Mediation has long been an option for private sector companies and organisations in the public sector, with some even recruiting and training their own cadre of internal mediators from among their employees.
An ACAS guide to workplace mediation published in 2013, includes case study material from a housing association, West Midlands Police, a marketing agency and Salisbury Cathedral among others. And, while not yet mainstream in healthcare settings, a number of NHS trusts now offer mediation as an informal option for resolving disputes, as well as helping to avoid costly grievance proceedings or employment tribunals.
The ACAS guide includes general advice on finding an external mediator. Usually, only one is needed.
However, given the number of mediation providers available, I would advise independent practices to request evidence of their training, commercial experience and ensure they have a strong track-record in the health sector.
Ideally, your chosen mediator will also be a member of one of the organisations set up to provide training, accreditation and set standards; for example, the Civil Mediation Council, the Law Society’s Civil and Commercial Mediation Accreditation Scheme, and the College of Mediators.
These organisations can provide details of suitable mediators on request.
Do bear in mind that the success of mediation depends on the strength of personal relationships.
While mediators should have good interpersonal and communication skills and be diplomatic, participants should feel comfortable with the mediator, recognise their independence and be ready to work with him or her.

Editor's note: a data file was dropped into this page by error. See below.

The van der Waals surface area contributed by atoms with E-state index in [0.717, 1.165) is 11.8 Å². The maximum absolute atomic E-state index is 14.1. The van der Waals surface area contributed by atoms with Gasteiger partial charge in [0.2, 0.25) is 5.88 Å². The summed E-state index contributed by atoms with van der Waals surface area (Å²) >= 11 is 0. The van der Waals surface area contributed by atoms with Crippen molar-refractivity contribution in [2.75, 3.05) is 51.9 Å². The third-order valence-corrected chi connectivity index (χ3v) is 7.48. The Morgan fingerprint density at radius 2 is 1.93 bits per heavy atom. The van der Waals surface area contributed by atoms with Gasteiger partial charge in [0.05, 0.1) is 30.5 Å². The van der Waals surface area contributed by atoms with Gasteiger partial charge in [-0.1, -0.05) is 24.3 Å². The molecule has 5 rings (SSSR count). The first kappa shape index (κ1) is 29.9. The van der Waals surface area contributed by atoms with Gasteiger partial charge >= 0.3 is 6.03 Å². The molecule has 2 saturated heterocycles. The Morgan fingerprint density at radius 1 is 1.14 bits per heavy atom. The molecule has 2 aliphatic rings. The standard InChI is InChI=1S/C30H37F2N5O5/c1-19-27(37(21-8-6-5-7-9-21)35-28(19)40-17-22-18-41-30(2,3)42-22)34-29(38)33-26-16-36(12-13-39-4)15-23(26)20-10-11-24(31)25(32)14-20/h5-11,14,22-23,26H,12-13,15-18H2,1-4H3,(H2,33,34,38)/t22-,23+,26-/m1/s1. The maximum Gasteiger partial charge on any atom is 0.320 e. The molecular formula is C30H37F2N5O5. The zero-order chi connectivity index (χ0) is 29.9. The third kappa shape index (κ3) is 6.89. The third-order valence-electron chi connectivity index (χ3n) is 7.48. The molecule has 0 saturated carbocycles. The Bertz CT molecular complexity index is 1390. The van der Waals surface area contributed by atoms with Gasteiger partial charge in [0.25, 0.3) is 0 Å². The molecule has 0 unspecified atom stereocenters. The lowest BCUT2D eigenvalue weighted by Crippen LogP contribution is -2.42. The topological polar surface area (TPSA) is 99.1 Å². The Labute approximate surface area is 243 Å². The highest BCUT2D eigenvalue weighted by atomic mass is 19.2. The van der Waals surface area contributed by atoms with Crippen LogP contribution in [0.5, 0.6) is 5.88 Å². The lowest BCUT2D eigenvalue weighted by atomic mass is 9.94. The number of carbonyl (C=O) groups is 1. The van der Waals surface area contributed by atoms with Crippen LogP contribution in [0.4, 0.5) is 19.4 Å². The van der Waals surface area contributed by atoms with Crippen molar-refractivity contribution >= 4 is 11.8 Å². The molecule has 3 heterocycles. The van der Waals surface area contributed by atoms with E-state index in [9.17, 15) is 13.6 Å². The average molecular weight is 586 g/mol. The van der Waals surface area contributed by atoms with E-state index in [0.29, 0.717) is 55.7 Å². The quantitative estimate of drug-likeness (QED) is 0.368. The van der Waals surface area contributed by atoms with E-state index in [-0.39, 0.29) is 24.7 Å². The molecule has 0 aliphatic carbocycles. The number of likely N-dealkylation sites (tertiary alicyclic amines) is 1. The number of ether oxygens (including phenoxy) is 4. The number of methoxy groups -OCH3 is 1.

Cheaper than lawyers
It is rare, but if this professional rapport cannot be established, you may need to find another mediator to ensure the process stays on track.
As an independent practitioner, it is unlikely you will have to deal with workplace conflict very often, but given how destructive such disputes can be, you owe it to yourself to be prepared.
While mediation may not be the answer in every case, it is considerably cheaper than instructing a lawyer. Most importantly, it is a great way to initiate a conversation when communication has broken down.
Mike Hill (right) has been a mediator for ten years. He has a background in healthcare and was head of management and staff development for a large NHS teaching hospital in Yorkshire. In addition to being a director of the Human Connection, a professional development company, Mike works with M.J. Roddis Associates, providing mediation services for doctors in the NHS and private sector